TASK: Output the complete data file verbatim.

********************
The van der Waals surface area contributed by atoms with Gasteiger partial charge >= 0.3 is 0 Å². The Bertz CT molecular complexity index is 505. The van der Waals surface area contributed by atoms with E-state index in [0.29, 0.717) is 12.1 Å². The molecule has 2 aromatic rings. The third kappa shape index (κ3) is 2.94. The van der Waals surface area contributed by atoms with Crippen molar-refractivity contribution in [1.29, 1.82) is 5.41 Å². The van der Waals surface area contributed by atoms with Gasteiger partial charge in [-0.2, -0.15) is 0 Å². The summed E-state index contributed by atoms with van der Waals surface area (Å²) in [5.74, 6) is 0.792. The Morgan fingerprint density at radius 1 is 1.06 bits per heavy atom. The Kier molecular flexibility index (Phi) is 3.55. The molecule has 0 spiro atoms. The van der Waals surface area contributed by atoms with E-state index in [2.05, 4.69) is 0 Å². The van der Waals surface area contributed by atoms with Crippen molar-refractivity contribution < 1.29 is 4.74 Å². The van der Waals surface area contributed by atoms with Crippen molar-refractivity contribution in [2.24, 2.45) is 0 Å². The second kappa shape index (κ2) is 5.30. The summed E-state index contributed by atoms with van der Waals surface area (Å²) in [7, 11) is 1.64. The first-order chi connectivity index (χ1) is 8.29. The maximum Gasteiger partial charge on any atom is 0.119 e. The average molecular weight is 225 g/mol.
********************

The van der Waals surface area contributed by atoms with Gasteiger partial charge >= 0.3 is 0 Å². The Bertz CT molecular complexity index is 505. The van der Waals surface area contributed by atoms with E-state index in [0.29, 0.717) is 12.1 Å². The molecule has 2 aromatic rings. The third kappa shape index (κ3) is 2.94. The van der Waals surface area contributed by atoms with Crippen molar-refractivity contribution in [1.29, 1.82) is 5.41 Å². The van der Waals surface area contributed by atoms with Gasteiger partial charge in [-0.2, -0.15) is 0 Å². The summed E-state index contributed by atoms with van der Waals surface area (Å²) in [5.74, 6) is 0.792. The Morgan fingerprint density at radius 1 is 1.06 bits per heavy atom. The Kier molecular flexibility index (Phi) is 3.55. The molecule has 0 spiro atoms. The van der Waals surface area contributed by atoms with E-state index in [2.05, 4.69) is 0 Å². The van der Waals surface area contributed by atoms with Crippen molar-refractivity contribution < 1.29 is 4.74 Å². The van der Waals surface area contributed by atoms with Crippen molar-refractivity contribution in [2.24, 2.45) is 0 Å². The second kappa shape index (κ2) is 5.30. The summed E-state index contributed by atoms with van der Waals surface area (Å²) in [7, 11) is 1.64. The first-order chi connectivity index (χ1) is 8.29. The maximum Gasteiger partial charge on any atom is 0.119 e. The average molecular weight is 225 g/mol.